California milk jug bottle cap.
January 16, 2019

California Dairy Quota Equity Plunges By Quarter Billion Dollars in December

 |  By: Jim Dickrell

The average monthly sales price for California quota per pound of Solids Nonfat plunged to $323 in December, a drop of 27%. Collectively, that means California dairy farmers who own quota lost $255 million in equity in December alone.


Since January 2018, the average sales price has dropped $205/lb, or nearly 40%. That’s a loss of equity of $440 million over the past year. While quota is typically held by older, more established dairy farmers, this amount of equity loss matters, says Geoff Vanden Heuvel, director of regulatory and economic affairs for the California Milk Producers Council. “Lenders are terribly nervous,” he says.


The recent drop in quota value was the result of one sale by a retired dairy farming couple. There’s a provision in California law that the state can take back quota with no reimbursement if a farmer has not sold his or her quota within 60 days of no longer selling milk. That provision has rarely, if ever, been enforced. But knowing the provision is on the books, the couple ordered their broker to sell at any price.


Some of the panic may be related to a petition drive launched in November by a group called Stop QIP to end the 49-year-old quota program. The group has presented the California Department of Food and Agriculture with a number of letters calling for the end of the Quota Implementation Plan (QIP), which regulates California’s quota program.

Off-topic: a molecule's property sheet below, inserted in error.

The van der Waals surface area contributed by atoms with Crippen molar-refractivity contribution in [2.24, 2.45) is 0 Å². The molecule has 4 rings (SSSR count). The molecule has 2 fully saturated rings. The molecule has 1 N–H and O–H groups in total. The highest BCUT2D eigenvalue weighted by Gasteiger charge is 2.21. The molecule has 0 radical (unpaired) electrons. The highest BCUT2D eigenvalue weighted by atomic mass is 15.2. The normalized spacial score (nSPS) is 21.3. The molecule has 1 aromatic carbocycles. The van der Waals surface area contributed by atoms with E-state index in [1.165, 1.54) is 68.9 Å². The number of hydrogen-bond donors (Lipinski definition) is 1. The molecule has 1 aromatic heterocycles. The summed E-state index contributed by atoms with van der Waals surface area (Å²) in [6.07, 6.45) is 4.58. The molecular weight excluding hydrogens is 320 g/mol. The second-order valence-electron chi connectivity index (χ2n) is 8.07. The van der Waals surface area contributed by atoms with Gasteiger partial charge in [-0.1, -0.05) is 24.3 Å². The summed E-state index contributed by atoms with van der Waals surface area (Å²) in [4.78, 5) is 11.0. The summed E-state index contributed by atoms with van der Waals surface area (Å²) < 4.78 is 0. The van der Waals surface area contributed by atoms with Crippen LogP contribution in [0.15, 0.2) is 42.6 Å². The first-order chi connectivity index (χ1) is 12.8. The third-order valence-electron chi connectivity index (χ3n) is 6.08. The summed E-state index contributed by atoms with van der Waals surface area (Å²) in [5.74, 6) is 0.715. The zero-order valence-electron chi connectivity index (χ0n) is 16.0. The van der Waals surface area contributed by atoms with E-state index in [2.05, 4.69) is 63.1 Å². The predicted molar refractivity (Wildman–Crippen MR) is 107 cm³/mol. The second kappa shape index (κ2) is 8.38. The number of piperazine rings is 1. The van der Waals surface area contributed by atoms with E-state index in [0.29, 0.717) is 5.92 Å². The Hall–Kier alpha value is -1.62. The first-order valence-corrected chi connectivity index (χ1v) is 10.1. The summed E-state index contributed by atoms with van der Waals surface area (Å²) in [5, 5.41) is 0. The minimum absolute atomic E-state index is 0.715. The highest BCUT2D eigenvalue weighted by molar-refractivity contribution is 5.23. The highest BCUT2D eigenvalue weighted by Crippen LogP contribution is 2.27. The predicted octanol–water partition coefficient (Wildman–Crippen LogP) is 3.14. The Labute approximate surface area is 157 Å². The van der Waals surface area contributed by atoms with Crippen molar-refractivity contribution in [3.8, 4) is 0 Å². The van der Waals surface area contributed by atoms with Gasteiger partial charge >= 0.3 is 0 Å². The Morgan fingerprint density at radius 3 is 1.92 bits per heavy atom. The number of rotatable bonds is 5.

In turn, CDFA has set up a working draft of procedures for submitting a petition to change QIP. Twenty-five percent of California dairy farmers would have to sign the petition for it to move forward.


California’s Federal Milk Marketing Order went into effect last month. Under an agreement with USDA, the State of California maintains and regulates the quota program. To make quota payments, the state deducts $12 million per month from California dairy farmer checks. It amounts to about 38¢/cwt (the exact amount is based on the amount of SNF a farmer sells each month). For the first time, the amount deducted is reported on each dairy farmer’s pay stub. Prior to the establishment of the Federal Order, CDFA made the deduction internally but did not report it to dairy farmers individually each month.


For a dairy milking 1,000 cows per month shipping 2 million pounds of milk, the quota deduction could amount to a $7,600/month payment, or more than $90,000 annually. Those holding quota then get a payment of $1.43 to $1.70/cwt, depending on where their dairy is located within the state.